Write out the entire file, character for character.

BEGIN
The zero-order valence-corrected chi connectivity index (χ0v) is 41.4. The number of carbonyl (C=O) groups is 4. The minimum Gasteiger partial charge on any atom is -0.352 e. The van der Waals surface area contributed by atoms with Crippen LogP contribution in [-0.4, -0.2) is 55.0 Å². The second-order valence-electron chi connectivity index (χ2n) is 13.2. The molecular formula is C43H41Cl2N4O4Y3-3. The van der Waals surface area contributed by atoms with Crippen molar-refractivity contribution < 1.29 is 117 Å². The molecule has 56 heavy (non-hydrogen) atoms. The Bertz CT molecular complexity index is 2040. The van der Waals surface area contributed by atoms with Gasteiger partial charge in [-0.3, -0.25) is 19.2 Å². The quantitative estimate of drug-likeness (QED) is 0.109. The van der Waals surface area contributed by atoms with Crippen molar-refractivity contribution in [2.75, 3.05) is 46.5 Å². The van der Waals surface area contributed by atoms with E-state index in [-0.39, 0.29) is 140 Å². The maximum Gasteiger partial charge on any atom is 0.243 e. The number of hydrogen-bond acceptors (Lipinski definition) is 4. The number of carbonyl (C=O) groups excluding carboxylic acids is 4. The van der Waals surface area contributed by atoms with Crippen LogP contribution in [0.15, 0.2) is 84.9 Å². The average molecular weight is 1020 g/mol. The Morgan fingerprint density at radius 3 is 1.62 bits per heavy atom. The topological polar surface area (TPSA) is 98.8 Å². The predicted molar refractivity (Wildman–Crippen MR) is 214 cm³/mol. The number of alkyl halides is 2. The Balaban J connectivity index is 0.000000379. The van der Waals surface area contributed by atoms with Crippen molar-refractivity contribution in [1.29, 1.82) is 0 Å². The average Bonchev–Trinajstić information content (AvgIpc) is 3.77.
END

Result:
The zero-order valence-corrected chi connectivity index (χ0v) is 41.4. The number of carbonyl (C=O) groups is 4. The minimum Gasteiger partial charge on any atom is -0.352 e. The van der Waals surface area contributed by atoms with Crippen LogP contribution in [-0.4, -0.2) is 55.0 Å². The second-order valence-electron chi connectivity index (χ2n) is 13.2. The molecular formula is C43H41Cl2N4O4Y3-3. The van der Waals surface area contributed by atoms with Crippen molar-refractivity contribution < 1.29 is 117 Å². The molecule has 56 heavy (non-hydrogen) atoms. The Bertz CT molecular complexity index is 2040. The van der Waals surface area contributed by atoms with Gasteiger partial charge in [-0.3, -0.25) is 19.2 Å². The quantitative estimate of drug-likeness (QED) is 0.109. The van der Waals surface area contributed by atoms with Crippen molar-refractivity contribution in [2.75, 3.05) is 46.5 Å². The van der Waals surface area contributed by atoms with E-state index in [-0.39, 0.29) is 140 Å². The maximum Gasteiger partial charge on any atom is 0.243 e. The number of hydrogen-bond acceptors (Lipinski definition) is 4. The number of carbonyl (C=O) groups excluding carboxylic acids is 4. The van der Waals surface area contributed by atoms with Crippen LogP contribution in [0.15, 0.2) is 84.9 Å². The average molecular weight is 1020 g/mol. The Morgan fingerprint density at radius 3 is 1.62 bits per heavy atom. The topological polar surface area (TPSA) is 98.8 Å². The predicted molar refractivity (Wildman–Crippen MR) is 214 cm³/mol. The number of alkyl halides is 2. The Balaban J connectivity index is 0.000000379. The van der Waals surface area contributed by atoms with Crippen molar-refractivity contribution in [1.29, 1.82) is 0 Å². The average Bonchev–Trinajstić information content (AvgIpc) is 3.77.